Money is constantly in motion and, for advisors; it is constantly at risk of walking out the door. What do advisors need to do to maintain the trust of clients and gain the trust of prospective clients? When a client’s wealth is in transition; advisors must have the trust of all potential benefactors of that wealth – whether that is a spouse or children. Advisors need to be proactive, ensuring that when someone finds themselves with new found financial responsibilities they understand the fundamentals of investing and the benefits of financial advice.
The largest intergenerational transfer of wealth of $1 trillion is occurring right now. With women living longer than men on average, widows are all of a sudden responsible for managing the family’s finances. Studies show that 70% - 80% of women change advisors once their partners pass away. Adult children 60+ are inheriting large sums of money from their parents and are unsure what to do with their new found wealth. Why would they stay with their parent’s advisors? Meanwhile, Millennials, between the ages of 24 and 39 have seen their net worth more than double from 2015 to $24 trillion US. (Ernst and Young). They are about to enter their prime earning years, their entrepreneurial spirit will accelerate their accumulation of assets, and they will eventually benefit from the wealth of their baby boomer parents. These are three different groups at risk and, through education, you have an opportunity to empower them to understand the benefits of investing and the benefits of your advice.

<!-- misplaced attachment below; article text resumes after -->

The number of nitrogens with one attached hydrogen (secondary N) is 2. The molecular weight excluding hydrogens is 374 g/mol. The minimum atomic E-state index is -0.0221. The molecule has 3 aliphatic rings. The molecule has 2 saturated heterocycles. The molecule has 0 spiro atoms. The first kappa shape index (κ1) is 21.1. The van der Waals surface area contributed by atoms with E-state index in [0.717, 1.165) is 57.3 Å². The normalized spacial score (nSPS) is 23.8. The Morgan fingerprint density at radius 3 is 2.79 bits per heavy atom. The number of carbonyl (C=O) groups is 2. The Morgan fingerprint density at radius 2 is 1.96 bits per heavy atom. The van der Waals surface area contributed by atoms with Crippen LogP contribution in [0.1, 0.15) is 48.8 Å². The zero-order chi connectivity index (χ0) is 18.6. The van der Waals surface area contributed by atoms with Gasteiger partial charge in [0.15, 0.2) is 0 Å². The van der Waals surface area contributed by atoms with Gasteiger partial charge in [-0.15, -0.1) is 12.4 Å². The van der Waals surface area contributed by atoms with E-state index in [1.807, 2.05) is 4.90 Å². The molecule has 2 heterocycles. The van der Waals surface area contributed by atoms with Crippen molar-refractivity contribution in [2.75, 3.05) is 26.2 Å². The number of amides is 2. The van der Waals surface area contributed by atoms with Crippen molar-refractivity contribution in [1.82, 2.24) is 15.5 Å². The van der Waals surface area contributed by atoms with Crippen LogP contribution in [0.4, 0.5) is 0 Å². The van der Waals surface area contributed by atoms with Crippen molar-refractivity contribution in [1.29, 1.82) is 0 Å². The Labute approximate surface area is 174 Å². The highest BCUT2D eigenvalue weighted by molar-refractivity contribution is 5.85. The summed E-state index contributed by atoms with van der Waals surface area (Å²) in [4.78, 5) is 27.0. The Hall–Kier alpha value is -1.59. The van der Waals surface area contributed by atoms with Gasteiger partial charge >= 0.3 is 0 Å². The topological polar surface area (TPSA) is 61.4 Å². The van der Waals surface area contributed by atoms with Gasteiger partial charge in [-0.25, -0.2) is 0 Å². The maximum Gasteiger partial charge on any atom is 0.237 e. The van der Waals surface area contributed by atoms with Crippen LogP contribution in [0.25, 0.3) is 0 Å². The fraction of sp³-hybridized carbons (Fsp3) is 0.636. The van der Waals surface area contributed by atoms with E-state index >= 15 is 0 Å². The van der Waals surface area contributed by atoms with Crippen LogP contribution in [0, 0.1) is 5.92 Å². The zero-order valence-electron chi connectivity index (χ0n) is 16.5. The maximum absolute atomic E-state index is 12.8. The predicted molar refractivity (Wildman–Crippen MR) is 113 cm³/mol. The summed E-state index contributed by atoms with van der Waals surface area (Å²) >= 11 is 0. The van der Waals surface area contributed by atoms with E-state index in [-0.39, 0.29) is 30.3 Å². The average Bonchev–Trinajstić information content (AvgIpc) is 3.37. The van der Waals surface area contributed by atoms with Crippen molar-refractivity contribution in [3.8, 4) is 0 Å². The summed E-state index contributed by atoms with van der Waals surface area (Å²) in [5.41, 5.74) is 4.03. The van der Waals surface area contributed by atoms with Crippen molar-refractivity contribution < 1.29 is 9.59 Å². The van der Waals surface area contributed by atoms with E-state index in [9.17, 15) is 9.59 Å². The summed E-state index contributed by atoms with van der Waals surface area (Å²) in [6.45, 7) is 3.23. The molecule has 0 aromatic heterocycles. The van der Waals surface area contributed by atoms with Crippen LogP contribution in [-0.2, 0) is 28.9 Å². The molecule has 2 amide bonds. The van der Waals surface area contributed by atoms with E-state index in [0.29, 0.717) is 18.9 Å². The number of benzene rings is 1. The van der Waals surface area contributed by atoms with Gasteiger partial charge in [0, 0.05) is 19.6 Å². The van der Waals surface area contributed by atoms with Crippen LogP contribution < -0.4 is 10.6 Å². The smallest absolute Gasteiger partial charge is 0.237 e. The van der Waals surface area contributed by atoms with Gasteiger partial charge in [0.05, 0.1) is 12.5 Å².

Back to basics: How to use the 5 Ws + How to educate your clients and their families, as well as prospects on the fundamentals of investing.
Why invest: The magic of compound interest
When to invest: Time value of money
What to invest in: Common investment products
Where to invest: Registered and non-registered accounts
How to invest: Diversification, Asset allocation
Who to invest with: Benefits of advice